# Spinor

In mathematics , and there especially in differential geometry , a spinor is a vector in a smallest representation of a spin group . The spin group is isomorphic to a subset of a Clifford algebra . Every Clifford algebra is isomorphic to a partial algebra of a real, complex or quaternionic matrix algebra. This has a canonical representation using column vectors, the spinors. ${\ displaystyle (\ rho, V)}$

In physics , a spinor is usually a vector of a 2-dimensional complex representation of the spin group , which belongs to the group of Lorentz transformations of the Minkowski space . The turning behavior is particularly important here. ${\ displaystyle \ operatorname {Spin} (1,3)}$ ${\ displaystyle \ operatorname {SO} (1,3)}$

## History of spinors

In 1913, Élie Cartan classified the irreducible complex representations of simple Lie groups . In addition to the known tensor representations, he also found a new two-valued representation in the form of spinors (and said beforehand that these could build up the other representations), especially for linear representations of the rotating groups. His textbook on spinors appeared later. Their significance especially in physics but was only after the discovery of the Dirac equation by Paul Dirac recognized in 1928 (they allowed him an equation first order, the Dirac equation, as linearization of an equation 2nd order, the Klein-Gordon equation to win) . Paul Ehrenfest wondered why the representation in Dirac (with the relativistic covariant Dirac equation) was four-dimensional, in contrast to the Pauli equation by Wolfgang Pauli , in which he also introduced his Pauli matrices , which was previously established for spin within the framework of non-relativistic quantum mechanics two-dimensional. Ehrenfest coined the name Spinor for the new types in 1928 and commissioned Bartel Leendert van der Waerden to analyze them mathematically, a study that Van der Waerden published in 1929.

Dirac worked largely independently when he introduced the spinors, and in his own words also independently of Pauli in the use of Pauli matrices. Pauli himself received substantial support in the mathematical interpretation of his equation in 1927 by Pascual Jordan (who pointed out the connection with quaternions).

Dirac's work was within the Lorentz group, the connection with spinors in Euclidean space was established by Cartan in his book in 1938 and Richard Brauer and Hermann Weyl in an essay in 1935 (using Clifford algebras). Claude Chevalley continued the algebraic theory of spinors in the context of Clifford algebras in his textbook 1954.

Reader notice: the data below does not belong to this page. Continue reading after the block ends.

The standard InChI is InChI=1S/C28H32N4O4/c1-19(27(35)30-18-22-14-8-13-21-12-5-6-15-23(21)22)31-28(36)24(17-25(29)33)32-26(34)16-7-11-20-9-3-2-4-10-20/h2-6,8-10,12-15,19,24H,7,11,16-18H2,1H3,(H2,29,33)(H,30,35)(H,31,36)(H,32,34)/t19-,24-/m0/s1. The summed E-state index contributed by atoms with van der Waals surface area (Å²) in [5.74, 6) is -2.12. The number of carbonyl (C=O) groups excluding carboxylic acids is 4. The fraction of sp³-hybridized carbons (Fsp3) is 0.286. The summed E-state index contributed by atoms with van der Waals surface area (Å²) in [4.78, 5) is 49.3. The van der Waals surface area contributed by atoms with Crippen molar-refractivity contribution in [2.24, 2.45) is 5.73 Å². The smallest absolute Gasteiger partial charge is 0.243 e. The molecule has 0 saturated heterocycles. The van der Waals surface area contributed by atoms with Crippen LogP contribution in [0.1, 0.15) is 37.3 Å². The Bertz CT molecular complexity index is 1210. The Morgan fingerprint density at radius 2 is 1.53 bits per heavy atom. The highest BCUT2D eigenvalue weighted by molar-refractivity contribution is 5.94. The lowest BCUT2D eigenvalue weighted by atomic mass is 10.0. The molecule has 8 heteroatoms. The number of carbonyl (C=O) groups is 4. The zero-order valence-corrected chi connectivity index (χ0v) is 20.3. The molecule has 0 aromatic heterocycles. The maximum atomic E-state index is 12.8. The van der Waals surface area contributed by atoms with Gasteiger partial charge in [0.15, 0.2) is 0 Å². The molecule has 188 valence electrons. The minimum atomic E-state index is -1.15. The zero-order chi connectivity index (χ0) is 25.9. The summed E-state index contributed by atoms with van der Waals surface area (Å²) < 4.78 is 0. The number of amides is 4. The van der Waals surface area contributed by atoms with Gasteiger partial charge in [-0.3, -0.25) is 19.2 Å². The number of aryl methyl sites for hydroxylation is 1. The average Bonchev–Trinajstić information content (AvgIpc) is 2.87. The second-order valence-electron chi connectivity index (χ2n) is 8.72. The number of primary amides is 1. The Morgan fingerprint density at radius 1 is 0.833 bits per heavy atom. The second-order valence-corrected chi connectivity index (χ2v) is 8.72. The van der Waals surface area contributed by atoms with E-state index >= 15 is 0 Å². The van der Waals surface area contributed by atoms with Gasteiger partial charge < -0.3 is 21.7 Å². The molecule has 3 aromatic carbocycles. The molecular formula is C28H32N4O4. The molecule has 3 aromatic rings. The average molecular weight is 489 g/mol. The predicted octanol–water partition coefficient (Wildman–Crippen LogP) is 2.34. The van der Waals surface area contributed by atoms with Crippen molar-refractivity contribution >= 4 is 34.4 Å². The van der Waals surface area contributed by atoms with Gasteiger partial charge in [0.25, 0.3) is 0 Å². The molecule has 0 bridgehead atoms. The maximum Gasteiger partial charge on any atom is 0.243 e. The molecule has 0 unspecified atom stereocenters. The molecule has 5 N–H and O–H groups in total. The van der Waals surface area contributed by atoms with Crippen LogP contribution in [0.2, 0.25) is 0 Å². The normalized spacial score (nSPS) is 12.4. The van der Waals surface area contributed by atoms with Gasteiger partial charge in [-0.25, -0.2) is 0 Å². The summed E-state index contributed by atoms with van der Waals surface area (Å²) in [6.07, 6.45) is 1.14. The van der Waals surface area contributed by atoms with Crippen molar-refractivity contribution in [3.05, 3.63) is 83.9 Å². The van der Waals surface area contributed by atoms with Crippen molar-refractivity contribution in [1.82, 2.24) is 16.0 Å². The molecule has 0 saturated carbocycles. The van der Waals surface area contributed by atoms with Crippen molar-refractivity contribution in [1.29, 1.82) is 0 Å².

They became particularly important in differential geometry through the Atiyah-Singer index theorem in the early 1960s.

## Spinors of quantum physics

### Structure of the spin group (1,3)

The spin group is a subset of the even part of Clifford algebra . The entire algebra - as a vector space has 16 dimensions - is of the four canonical basis vectors , , , of the 4-dimensional Minkowski space of a square shape (in this coordinate basis) generated. Accordingly, the products of different basis vectors anticommute; applies to their squares , ie , . ${\ displaystyle \ operatorname {Spin} (1,3)}$${\ displaystyle C \ ell ^ {0} (1,3)}$ ${\ displaystyle C \ ell (1,3)}$${\ displaystyle \ mathbb {R}}$${\ displaystyle \ mathbf {e} _ {0}}$${\ displaystyle \ mathbf {e} _ {1}}$${\ displaystyle \ mathbf {e} _ {2}}$${\ displaystyle \ mathbf {e} _ {3}}$${\ displaystyle \ mathrm {M} ^ {4}}$${\ displaystyle Q (x) = (x ^ {0}) ^ {2} - (x ^ {1}) ^ {2} - (x ^ {2}) ^ {2} - (x ^ {3} ) ^ {2}}$${\ displaystyle v ^ {2} = - Q (v)}$${\ displaystyle (\ mathbf {e} _ {0}) ^ {2} = - 1}$${\ displaystyle (\ mathbf {e} _ {1}) ^ {2} = (\ mathbf {e} _ {2}) ^ {2} = (\ mathbf {e} _ {3}) ^ {2} = 1}$

The (a vector space 8-dimensional) sub-algebra of the straight elements is generated by two-fold products which contain: , , . These also anticommute; their squares have the value 1 . ${\ displaystyle \ mathbb {R}}$${\ displaystyle C \ ell ^ {0} (1,3)}$${\ displaystyle \ mathbf {e} _ {0}}$${\ displaystyle \ mathbf {f} _ {1}: = \ mathbf {e} _ {0} \ mathbf {e} _ {1}}$${\ displaystyle \ mathbf {f} _ {2}: = \ mathbf {e} _ {0} \ mathbf {e} _ {2}}$${\ displaystyle \ mathbf {f} _ {3}: = \ mathbf {e} _ {0} \ mathbf {e} _ {3}}$

For example, a base of consists of the one element, the four elements described below and : ${\ displaystyle C \ ell ^ {0} (1,3)}$${\ displaystyle \ mathbf {f} _ {k}}$${\ displaystyle \ mathbf {g} _ {k}}$${\ displaystyle \ omega}$

The missing twofold products (i.e. those that do not contain) form a "doubly even" subalgebra generated by even products of : ${\ displaystyle \ mathbf {e} _ {0}}$${\ displaystyle \ mathbf {f} _ {k}}$

${\ displaystyle \ mathbf {g} _ {1}: = - \ mathbf {f} _ {2} \ mathbf {f} _ {3} = - \ mathbf {e} _ {2} \ mathbf {e} _ {3}}$
${\ displaystyle \ mathbf {g} _ {2}: = - \ mathbf {f} _ {3} \ mathbf {f} _ {1} = - \ mathbf {e} _ {3} \ mathbf {e} _ {1}}$
${\ displaystyle \ mathbf {g} _ {3}: = - \ mathbf {f} _ {1} \ mathbf {f} _ {2} = - \ mathbf {e} _ {1} \ mathbf {e} _ {2}}$

The squares of have the value -1 , and each of the is (possibly up to the sign) the product of the other two, so etc. The subalgebra generated by the is isomorphic to the algebra of the quaternions . With regard to the Pauli matrices we identify , , ; More details below. ${\ displaystyle \ mathbf {g} _ {k}}$${\ displaystyle \ mathbf {g} _ {k}}$${\ displaystyle \ mathbf {g} _ {1} \ mathbf {g} _ {2} = \ mathbf {g} _ {3}}$${\ displaystyle \ mathbf {g} _ {k}}$${\ displaystyle \ mathbf {g} _ {1} = \ mathrm {j}}$${\ displaystyle \ mathbf {g} _ {2} = \ mathrm {k}}$${\ displaystyle \ mathbf {g} _ {3} = \ mathrm {i}}$